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On Fri, 10 Feb 2017 22:45:04 +0000, Scott
On Fri, 10 Feb 2017 23:11:55 +0100, Martin wrote:
On Fri, 10 Feb 2017 19:15:00 +0000, Scott wrote:
On Fri, 10 Feb 2017 18:27:19 +0100, Martin wrote:
On Fri, 10 Feb 2017 16:07:34 +0000, wrote:
On Thu, 09 Feb 2017 10:29:37 +0000, Roderick Stewart
The BBC was still playing this stuff in the 1960s,
Indeed. It was the 1967 reorganisation, and the demise of the Light
Programme, which changed things.
The pirate stations got round the needle-time restriction by simply
ignoring it, and the record companies complained that this was
damaging their business, but simultaneously paid for the helicopters
that took advance copies of their records out to the boats.
Not so sure about the Helicopter bit, the Tenders( usually the
Offshore 1) went out almost daily weather permitting .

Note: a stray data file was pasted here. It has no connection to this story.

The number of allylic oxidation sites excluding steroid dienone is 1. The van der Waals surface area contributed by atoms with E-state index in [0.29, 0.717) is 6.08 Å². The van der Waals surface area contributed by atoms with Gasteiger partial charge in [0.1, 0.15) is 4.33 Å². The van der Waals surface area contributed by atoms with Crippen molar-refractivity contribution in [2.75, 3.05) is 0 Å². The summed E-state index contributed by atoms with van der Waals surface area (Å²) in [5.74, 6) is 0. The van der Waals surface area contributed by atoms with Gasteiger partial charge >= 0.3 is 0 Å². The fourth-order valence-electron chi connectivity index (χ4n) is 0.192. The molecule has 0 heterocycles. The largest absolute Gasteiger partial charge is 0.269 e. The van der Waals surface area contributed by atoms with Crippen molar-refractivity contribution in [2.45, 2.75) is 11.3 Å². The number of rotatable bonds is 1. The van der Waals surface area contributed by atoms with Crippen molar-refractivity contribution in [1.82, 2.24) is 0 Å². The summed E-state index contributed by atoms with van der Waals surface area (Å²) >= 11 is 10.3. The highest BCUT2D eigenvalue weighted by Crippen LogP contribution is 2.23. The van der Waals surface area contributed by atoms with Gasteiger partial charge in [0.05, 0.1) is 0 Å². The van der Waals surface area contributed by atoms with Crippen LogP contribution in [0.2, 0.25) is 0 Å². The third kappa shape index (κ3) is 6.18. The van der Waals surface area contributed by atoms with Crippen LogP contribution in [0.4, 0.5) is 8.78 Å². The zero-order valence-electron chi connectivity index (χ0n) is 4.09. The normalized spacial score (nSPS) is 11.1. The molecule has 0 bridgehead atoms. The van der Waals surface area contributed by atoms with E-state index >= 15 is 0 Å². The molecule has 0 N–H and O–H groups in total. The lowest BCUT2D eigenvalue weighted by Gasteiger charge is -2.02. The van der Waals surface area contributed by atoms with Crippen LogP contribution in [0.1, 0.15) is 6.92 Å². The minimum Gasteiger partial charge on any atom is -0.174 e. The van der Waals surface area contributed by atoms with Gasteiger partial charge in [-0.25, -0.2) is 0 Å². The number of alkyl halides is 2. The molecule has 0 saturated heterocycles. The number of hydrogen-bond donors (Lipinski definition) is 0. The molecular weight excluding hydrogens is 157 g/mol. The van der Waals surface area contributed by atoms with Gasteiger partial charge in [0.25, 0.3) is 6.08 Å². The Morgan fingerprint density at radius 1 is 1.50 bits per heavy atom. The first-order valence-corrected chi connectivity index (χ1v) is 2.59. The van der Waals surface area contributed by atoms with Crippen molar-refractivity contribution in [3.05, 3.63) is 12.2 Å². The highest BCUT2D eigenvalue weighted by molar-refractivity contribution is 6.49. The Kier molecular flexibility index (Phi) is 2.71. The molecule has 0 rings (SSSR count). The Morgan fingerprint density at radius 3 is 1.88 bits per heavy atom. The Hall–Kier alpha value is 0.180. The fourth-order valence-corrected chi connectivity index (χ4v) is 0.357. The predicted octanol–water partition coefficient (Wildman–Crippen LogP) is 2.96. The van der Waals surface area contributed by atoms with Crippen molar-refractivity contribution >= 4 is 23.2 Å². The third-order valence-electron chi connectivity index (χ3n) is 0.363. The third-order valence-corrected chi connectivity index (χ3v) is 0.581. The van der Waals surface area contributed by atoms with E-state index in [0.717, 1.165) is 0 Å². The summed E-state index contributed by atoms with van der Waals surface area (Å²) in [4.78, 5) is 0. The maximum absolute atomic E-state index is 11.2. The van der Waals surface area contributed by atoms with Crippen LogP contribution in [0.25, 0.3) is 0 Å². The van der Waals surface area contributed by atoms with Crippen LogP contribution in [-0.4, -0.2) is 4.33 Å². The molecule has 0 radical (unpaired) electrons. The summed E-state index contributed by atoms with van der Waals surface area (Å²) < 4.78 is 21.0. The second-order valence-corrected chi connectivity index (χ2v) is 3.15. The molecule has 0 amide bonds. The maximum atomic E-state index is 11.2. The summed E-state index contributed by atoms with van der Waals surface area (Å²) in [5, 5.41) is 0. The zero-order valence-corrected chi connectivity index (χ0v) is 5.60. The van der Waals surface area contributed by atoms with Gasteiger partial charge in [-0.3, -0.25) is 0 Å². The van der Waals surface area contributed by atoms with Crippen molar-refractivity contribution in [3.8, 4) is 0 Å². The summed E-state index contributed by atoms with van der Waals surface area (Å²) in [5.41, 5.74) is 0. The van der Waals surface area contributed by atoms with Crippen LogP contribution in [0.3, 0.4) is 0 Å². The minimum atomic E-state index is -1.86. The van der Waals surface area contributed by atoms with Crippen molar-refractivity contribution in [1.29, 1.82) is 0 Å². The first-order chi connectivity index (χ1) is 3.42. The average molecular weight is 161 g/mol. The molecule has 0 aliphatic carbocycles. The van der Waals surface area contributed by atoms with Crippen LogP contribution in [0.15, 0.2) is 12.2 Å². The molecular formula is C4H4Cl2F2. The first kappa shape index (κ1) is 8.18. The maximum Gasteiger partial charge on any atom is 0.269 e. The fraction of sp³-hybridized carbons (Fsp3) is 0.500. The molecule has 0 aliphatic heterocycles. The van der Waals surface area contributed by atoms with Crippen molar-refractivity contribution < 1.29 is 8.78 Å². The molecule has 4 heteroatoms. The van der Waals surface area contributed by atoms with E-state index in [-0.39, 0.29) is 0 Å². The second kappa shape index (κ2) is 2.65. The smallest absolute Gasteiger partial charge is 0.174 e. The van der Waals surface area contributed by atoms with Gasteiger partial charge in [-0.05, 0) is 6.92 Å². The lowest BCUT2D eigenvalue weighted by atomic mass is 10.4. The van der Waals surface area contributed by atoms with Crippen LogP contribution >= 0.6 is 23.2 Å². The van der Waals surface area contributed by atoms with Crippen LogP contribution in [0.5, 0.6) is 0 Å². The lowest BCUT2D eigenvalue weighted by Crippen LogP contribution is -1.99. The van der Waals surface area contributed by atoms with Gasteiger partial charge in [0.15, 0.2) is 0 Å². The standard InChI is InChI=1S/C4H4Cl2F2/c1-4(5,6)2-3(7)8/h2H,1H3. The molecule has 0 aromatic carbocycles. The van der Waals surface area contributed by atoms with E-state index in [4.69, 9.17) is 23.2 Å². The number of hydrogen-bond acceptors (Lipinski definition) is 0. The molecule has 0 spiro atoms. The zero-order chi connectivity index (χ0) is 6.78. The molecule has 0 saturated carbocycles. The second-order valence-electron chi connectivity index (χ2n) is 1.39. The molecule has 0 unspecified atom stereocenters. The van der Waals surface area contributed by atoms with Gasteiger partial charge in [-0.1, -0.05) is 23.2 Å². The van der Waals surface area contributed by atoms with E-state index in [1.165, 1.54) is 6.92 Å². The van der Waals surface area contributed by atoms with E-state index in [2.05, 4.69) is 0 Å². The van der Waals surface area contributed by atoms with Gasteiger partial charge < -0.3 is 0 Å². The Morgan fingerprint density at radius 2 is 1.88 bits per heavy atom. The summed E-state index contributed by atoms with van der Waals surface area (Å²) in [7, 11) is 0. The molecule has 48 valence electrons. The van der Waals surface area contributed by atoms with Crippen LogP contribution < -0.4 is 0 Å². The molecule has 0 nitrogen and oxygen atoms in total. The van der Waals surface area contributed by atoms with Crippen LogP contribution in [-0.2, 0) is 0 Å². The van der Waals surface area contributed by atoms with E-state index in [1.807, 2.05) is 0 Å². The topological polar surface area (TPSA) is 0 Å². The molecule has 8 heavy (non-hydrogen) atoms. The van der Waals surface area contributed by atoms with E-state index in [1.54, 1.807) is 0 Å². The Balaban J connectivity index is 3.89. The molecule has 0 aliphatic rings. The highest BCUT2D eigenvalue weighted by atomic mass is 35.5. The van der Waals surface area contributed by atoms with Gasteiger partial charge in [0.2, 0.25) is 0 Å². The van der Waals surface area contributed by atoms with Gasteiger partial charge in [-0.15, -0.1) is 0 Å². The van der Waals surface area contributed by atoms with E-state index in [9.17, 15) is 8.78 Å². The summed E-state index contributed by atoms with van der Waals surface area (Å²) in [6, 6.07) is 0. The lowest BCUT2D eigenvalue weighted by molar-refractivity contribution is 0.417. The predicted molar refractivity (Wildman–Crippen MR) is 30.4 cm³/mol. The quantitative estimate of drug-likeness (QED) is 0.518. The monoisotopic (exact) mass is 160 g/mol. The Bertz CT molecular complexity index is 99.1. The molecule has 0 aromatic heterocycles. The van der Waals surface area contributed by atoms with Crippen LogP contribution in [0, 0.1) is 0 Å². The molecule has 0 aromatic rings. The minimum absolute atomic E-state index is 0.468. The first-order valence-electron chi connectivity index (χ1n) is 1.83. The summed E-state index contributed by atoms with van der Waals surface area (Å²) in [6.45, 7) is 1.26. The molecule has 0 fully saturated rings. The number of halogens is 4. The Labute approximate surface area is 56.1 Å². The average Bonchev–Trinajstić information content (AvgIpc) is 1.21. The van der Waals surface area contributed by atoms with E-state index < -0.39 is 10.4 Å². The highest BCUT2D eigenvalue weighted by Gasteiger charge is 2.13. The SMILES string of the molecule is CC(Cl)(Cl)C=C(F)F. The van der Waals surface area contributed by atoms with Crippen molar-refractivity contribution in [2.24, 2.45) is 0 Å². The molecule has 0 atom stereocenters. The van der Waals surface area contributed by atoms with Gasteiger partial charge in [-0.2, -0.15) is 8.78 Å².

None of the vessels used for transmission had helipads and hovering
closely around a vessel festooned with guy wires attached to a 50
metre mast that unlike a land based one could wave around a bit isn't
something most helicopter pilots would like to do.
Radio Caroline was moored just outside the 3 mile limit near Southend. I was
with a group who sailed out to it in a charter boat at Easter in 1966. They
played Nancy Sinatra's Boots for us AFAIR.
Sailing there would be perfectly feasible (weather permitting) but
this does not mean you could get a helicopter in.
I wasn't suggesting it was.
By adding your comment to a sub-thread about helicopters I thought you
were commenting on ... helicopters. I visited Blackhill TV
transmitter in 1967 and got there by car.
Actually it was Kirk O'Shotts soon to start broadcasting Radio 2,
which brings us neatly back on topic.